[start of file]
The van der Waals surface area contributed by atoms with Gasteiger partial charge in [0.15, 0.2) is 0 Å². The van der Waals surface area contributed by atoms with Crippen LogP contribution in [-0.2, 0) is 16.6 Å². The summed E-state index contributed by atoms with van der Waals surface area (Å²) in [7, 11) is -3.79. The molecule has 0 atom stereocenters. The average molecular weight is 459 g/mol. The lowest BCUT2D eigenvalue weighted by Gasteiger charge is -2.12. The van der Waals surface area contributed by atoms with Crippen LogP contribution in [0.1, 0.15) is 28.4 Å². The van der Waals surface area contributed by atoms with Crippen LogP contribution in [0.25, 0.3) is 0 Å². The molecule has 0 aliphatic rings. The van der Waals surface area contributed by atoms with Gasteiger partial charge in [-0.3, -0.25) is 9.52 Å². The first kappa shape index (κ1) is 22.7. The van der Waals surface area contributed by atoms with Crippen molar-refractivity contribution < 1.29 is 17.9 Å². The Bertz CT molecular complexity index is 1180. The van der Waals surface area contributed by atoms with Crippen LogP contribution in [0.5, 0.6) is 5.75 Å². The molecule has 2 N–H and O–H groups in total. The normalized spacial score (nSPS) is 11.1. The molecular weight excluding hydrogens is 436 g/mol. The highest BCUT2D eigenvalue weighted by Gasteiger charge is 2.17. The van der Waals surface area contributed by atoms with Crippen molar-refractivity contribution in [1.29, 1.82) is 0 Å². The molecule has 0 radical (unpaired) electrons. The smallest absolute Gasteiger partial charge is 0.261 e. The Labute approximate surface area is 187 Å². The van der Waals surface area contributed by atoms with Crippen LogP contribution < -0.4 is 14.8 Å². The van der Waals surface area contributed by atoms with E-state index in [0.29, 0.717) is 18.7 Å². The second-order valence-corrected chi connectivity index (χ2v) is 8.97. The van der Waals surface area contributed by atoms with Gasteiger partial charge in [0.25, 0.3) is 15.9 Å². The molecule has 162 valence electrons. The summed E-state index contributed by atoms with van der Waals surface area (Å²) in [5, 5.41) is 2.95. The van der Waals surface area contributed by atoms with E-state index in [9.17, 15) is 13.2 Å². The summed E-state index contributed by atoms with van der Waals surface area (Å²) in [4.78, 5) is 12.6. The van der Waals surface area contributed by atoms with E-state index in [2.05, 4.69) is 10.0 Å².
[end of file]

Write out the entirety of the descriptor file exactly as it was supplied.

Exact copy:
The van der Waals surface area contributed by atoms with Gasteiger partial charge in [0.15, 0.2) is 0 Å². The van der Waals surface area contributed by atoms with Crippen LogP contribution in [-0.2, 0) is 16.6 Å². The summed E-state index contributed by atoms with van der Waals surface area (Å²) in [7, 11) is -3.79. The molecule has 0 atom stereocenters. The average molecular weight is 459 g/mol. The lowest BCUT2D eigenvalue weighted by Gasteiger charge is -2.12. The van der Waals surface area contributed by atoms with Crippen LogP contribution in [0.1, 0.15) is 28.4 Å². The van der Waals surface area contributed by atoms with Crippen LogP contribution in [0.25, 0.3) is 0 Å². The molecule has 0 aliphatic rings. The van der Waals surface area contributed by atoms with Gasteiger partial charge in [-0.3, -0.25) is 9.52 Å². The first kappa shape index (κ1) is 22.7. The van der Waals surface area contributed by atoms with Crippen molar-refractivity contribution < 1.29 is 17.9 Å². The Bertz CT molecular complexity index is 1180. The van der Waals surface area contributed by atoms with Crippen LogP contribution in [0.5, 0.6) is 5.75 Å². The molecule has 2 N–H and O–H groups in total. The normalized spacial score (nSPS) is 11.1. The molecular weight excluding hydrogens is 436 g/mol. The highest BCUT2D eigenvalue weighted by Gasteiger charge is 2.17. The van der Waals surface area contributed by atoms with Crippen molar-refractivity contribution in [1.29, 1.82) is 0 Å². The molecule has 0 radical (unpaired) electrons. The smallest absolute Gasteiger partial charge is 0.261 e. The Labute approximate surface area is 187 Å². The van der Waals surface area contributed by atoms with Crippen LogP contribution < -0.4 is 14.8 Å². The van der Waals surface area contributed by atoms with E-state index in [0.29, 0.717) is 18.7 Å². The second-order valence-corrected chi connectivity index (χ2v) is 8.97. The van der Waals surface area contributed by atoms with Gasteiger partial charge in [0.25, 0.3) is 15.9 Å². The molecule has 162 valence electrons. The summed E-state index contributed by atoms with van der Waals surface area (Å²) in [5, 5.41) is 2.95. The van der Waals surface area contributed by atoms with E-state index in [9.17, 15) is 13.2 Å². The summed E-state index contributed by atoms with van der Waals surface area (Å²) in [4.78, 5) is 12.6. The van der Waals surface area contributed by atoms with E-state index in [2.05, 4.69) is 10.0 Å².